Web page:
With reports that Japan’s best-known anime director Hayao Miyazaki met up on the sidelines with director Nick Park at this year’s Tokyo International Film Festival, after having previously visited Park’s studio in England, perhaps it’s little surprise that Aardman Animations now finds itself the subject of an exhibition at Ghibli Museum, which houses the anime work of Miyazaki’s Studio Ghibli in western Tokyo.
In addition to the regular Ghibli-themed exhibitions, the museum also stages temporary exhibitions on an animation theme.
The Aardman Exhibition, which runs through May next year, includes two rooms of exhibits, video installations, designs and digital displays that will give insight into how Peter Lord and David Sproxton started Aardman in small backyard workshop (recreated at the exhibition) in 1976 in Bristol, western England. One floor of the exhibition is dedicated entirely to the making of Aardman films, including the “claymation” Academy Award-winning picture “The Curse of the Were-Rabbit,” directed by Park. Figures used in Aardman films will be on display.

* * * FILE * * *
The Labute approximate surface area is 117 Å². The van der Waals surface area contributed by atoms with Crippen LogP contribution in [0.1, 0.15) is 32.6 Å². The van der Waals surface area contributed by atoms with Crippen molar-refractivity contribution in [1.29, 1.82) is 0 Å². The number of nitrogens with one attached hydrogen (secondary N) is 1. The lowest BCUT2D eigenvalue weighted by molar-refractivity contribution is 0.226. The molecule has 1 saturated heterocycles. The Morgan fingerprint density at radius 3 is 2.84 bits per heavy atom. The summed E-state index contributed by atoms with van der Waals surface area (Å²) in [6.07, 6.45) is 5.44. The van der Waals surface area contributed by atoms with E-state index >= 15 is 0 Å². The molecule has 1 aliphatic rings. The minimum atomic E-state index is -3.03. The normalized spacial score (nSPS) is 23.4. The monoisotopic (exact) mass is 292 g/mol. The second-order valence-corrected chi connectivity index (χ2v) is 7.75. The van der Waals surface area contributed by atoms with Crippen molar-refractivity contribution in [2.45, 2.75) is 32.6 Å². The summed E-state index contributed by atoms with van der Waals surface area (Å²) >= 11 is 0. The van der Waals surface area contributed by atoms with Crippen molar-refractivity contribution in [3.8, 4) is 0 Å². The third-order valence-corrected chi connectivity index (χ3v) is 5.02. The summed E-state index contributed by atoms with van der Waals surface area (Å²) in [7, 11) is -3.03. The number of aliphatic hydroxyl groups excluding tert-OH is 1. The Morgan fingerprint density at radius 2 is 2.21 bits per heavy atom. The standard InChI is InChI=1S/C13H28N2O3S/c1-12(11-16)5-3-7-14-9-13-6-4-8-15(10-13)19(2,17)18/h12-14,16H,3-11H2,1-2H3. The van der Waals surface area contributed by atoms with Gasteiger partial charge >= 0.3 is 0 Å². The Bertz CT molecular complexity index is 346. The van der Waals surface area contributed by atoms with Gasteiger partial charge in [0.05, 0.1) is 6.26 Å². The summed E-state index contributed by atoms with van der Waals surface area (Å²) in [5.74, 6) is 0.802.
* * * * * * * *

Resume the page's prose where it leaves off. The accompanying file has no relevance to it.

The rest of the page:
Also on show at the museum through Dec. 26 is a new anime, “The Day I Bought a Star,” written and directed by Miyazaki (whose feature-length films include the Academy Award-winning ‘Spirited Away”). The 16-minute short is based on an original story by Naohisa Inoue and follows a boy, Nona, who leaves home and soon finds himself walking in the desert alone, where he starts to sow seeds of stars instead of vegetables.
Entrance to the museum is by advance ticket only, available from Lawson convenience stores. Tickets are 1,000 yen. The museum is open 10 a.m.-6 p.m. (closed Tuesdays) and is a 15-minute walk from Mitaka Station on the JR Chuo Line.